IRA Missteps to AvoidBack to all blogs
- Selecting a Type of IRA
- Missing out on the Saver's Credit
- Taking Distributions before Retirement Age
- Failure to Keep Designated Beneficiaries Current
- Overlooking the Spousal IRA
- Failing to Recognize Low Tax Distribution Opportunities
- Social Security Income and Traditional IRA Distributions
- Rollover Errors
- Failing to Take a Required Minimum Distribution
- Knowing the Beneficiary Options
- Understanding the Special Spousal Beneficiary Options
- Disclaiming an Inherited IRA
- Failing to Realize Your Child Can Have an IRA
- Not Taking Advantage of IRA-to-Charity Distributions
Selecting a Type of IRA Account — The first decision you will have to make is whether to choose a traditional IRA or a Roth IRA. A traditional IRA provides a tax deduction for the contribution and tax-deferred growth, but any withdrawal from the account is fully taxable. On the other hand, Roth IRA contributions are not deductible, but distributions after retirement are tax-free. A Roth IRA offers tax-free accumulation, meaning the earnings build up over the life of the IRA tax-free. Making the decision involves a number of factors, some of which will be discussed later in this article.
For those currently with low income and on a limited budget with little extra income to spare for IRA contributions, the traditional IRA offers a tax deduction, which will allow them to make a larger contribution and is better than having no retirement funds at all. In addition, lower-income individuals may qualify for the Saver's Credit, discussed later, which provides a tax credit that might help them to afford a contribution.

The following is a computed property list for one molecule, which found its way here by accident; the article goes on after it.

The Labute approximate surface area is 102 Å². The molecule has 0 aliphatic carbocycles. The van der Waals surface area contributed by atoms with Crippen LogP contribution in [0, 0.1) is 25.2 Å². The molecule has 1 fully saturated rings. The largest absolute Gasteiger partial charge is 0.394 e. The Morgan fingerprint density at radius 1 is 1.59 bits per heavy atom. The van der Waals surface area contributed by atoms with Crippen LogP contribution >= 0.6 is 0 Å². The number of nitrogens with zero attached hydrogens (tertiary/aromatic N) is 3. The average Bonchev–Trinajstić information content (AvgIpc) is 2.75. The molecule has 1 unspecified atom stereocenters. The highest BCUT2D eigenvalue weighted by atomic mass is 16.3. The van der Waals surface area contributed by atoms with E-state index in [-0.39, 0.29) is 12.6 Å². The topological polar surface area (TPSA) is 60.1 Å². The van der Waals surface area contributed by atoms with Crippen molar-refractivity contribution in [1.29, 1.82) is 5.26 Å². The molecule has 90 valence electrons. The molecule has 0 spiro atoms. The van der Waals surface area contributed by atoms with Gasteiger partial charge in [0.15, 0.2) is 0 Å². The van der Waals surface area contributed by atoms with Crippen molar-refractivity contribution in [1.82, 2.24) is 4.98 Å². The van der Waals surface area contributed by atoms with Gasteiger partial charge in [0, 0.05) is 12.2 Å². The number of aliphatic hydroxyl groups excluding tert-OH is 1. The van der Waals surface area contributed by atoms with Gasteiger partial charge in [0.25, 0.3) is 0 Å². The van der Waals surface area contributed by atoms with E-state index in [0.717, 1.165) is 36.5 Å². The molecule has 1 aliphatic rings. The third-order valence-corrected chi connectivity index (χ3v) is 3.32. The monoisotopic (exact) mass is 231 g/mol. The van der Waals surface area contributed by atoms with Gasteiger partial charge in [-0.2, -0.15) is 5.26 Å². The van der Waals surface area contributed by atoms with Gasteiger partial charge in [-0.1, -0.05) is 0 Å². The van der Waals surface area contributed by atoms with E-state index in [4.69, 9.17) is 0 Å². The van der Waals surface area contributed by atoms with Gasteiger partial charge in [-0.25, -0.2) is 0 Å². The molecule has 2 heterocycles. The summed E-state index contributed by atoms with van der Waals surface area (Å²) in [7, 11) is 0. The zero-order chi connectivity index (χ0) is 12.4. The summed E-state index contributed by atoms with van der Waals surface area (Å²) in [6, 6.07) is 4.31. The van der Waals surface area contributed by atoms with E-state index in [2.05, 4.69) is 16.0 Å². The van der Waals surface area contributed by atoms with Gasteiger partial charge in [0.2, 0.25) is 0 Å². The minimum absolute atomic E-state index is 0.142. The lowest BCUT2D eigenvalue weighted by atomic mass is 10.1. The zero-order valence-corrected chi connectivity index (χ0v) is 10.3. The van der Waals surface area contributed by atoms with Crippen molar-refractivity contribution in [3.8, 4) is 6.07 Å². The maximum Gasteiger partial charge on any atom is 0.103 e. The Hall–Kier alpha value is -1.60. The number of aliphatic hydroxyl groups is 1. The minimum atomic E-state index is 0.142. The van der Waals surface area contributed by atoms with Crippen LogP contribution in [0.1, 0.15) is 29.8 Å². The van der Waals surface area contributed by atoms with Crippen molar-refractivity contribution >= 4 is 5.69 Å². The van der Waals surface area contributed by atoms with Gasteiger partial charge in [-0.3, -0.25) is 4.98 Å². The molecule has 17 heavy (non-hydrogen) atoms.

For younger individuals, a Roth IRA provides tax-free accumulation, meaning the earnings will be tax-free when distributed at retirement. Thus, the longer one has a Roth IRA, the more tax-free income it can provide.
Missing out on the Saver's Credit — As mentioned previously, the Saver's Credit helps lower-income individuals to save for retirement by providing a credit to help cover the cost of their IRA contribution. The credit can be as much as 50% of the first $2,000 contributed to an IRA (either traditional or Roth), depending upon your income for the year. It is not allowed for individuals under the age of 18, individuals claimed as dependents of another or full-time students. The credit is non-refundable, meaning it can only be used to offset one's tax liability, so lower-income taxpayers may not have enough tax to benefit.
Taking Distributions before Retirement Age — If a distribution is taken from a traditional IRA before reaching the age of 59½, that distribution will not only be taxable but will also be subject to a 10% early withdrawal penalty. So, consider it carefully before taking an early distribution. Assuming you are in the 22% tax bracket, every $100 of an early distribution will result in you owing $32 of tax, including the penalty. Only take an early distribution if you are desperate. There are exceptions to the 10% early withdrawal penalty, but not for the tax on the early distributions. The common penalty exceptions include limited withdrawals for a home purchase, medical expenses, disability and higher education expenses.